“I’m not one who says there’s an affordable housing problem so we need to create a bunch of affordable housing. Just the opposite. There might be limited inventory of certain types of rental properties. How do we make sure that within reason supply and demand are relatively equal without changing anything? That’s the goal.”
Smith declined to speak on the record about county housing affordability, but noted that the Rappahannock Rapidan Regional Commission is conducting its own research into the issue.
So how—and where—will the county achieve its development goals “without changing anything”? The comprehensive plan proposes “infill” (utilizing lots within village boundaries) as a solution. And some officials say the best village equipped to handle that kind of infill would be Sperryville, given its location, current development and, perhaps most importantly, its sewer system.
Spotlight On Development
Devised using a combination of up-to-date zoning and sewer maps, the Sperryville map in particular has attracted heightened public scrutiny.
Alex Sharp, Board of Zoning Appeals Chair and representative to the Rappahannock County Water and Sewer Authority, said that he believes the Sperryville sewer system is currently operating at a third of its capacity. “That said, I don’t think you can just say we are going to triple the number of users,” Sharp said. “But there is definitely some room for development.”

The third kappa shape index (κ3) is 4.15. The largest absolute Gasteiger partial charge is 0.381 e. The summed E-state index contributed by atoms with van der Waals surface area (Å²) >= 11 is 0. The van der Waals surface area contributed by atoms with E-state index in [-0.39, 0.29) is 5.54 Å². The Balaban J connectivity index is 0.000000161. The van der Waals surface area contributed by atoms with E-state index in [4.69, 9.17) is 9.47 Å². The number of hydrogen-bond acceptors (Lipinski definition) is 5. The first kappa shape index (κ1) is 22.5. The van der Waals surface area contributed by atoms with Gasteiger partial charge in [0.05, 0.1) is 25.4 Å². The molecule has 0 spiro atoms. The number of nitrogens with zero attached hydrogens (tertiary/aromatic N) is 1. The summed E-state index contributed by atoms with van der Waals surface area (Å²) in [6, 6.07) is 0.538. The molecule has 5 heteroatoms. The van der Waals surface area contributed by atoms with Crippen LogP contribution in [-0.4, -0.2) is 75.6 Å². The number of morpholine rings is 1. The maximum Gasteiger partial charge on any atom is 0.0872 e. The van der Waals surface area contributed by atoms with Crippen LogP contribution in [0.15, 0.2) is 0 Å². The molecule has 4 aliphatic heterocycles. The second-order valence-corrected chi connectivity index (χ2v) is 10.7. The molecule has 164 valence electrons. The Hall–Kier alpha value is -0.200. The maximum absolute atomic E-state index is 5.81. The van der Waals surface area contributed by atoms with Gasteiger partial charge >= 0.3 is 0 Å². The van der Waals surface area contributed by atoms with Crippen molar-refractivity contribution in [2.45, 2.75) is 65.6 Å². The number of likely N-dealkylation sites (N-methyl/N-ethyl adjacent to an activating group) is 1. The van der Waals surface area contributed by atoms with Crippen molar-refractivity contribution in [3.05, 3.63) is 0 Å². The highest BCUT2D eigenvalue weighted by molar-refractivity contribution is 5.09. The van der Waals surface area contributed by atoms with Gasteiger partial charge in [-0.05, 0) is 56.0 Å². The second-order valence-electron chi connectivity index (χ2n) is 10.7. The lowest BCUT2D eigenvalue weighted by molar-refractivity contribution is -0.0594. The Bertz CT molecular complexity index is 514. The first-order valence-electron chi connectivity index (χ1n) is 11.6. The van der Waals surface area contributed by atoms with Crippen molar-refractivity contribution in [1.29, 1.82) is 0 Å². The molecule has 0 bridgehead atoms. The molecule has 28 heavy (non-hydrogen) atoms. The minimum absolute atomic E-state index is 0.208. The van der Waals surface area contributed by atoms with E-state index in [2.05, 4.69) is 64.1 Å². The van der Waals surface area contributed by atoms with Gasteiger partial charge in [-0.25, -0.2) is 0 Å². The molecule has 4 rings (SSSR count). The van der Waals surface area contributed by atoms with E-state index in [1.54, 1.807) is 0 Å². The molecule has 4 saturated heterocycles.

Like Sperryville, the town of Washington also has a sewer system with room for more users — it currently takes advantage of roughly half its daily usage license — but unlike Sperryville, the town has its own independent governing body and is not subject to the same countywide plans.
“I’m not speaking for the mayor but for me … it would make sense that the town would want [to increase] housing because that’s a sensible way to make use of their sewer capacity and increase revenue,” Whitson said.
Whatever Washington’s capacity or tolerance for growth, some Sperryville business owners are concerned about development pressure riding on the shoulders of the village. “We need to manage change or change will manage us,” said Kerry Sutten, owner of Before & After in Sperryville.
In August, Sutten secured CARES Act funding for an initiative to turn Sperryville’s Main Street into an internet hotspot, with the intent to provide public access to children and families learning and working remotely. But after discussing it with village residents and business owners, Sutten forfeited the funds.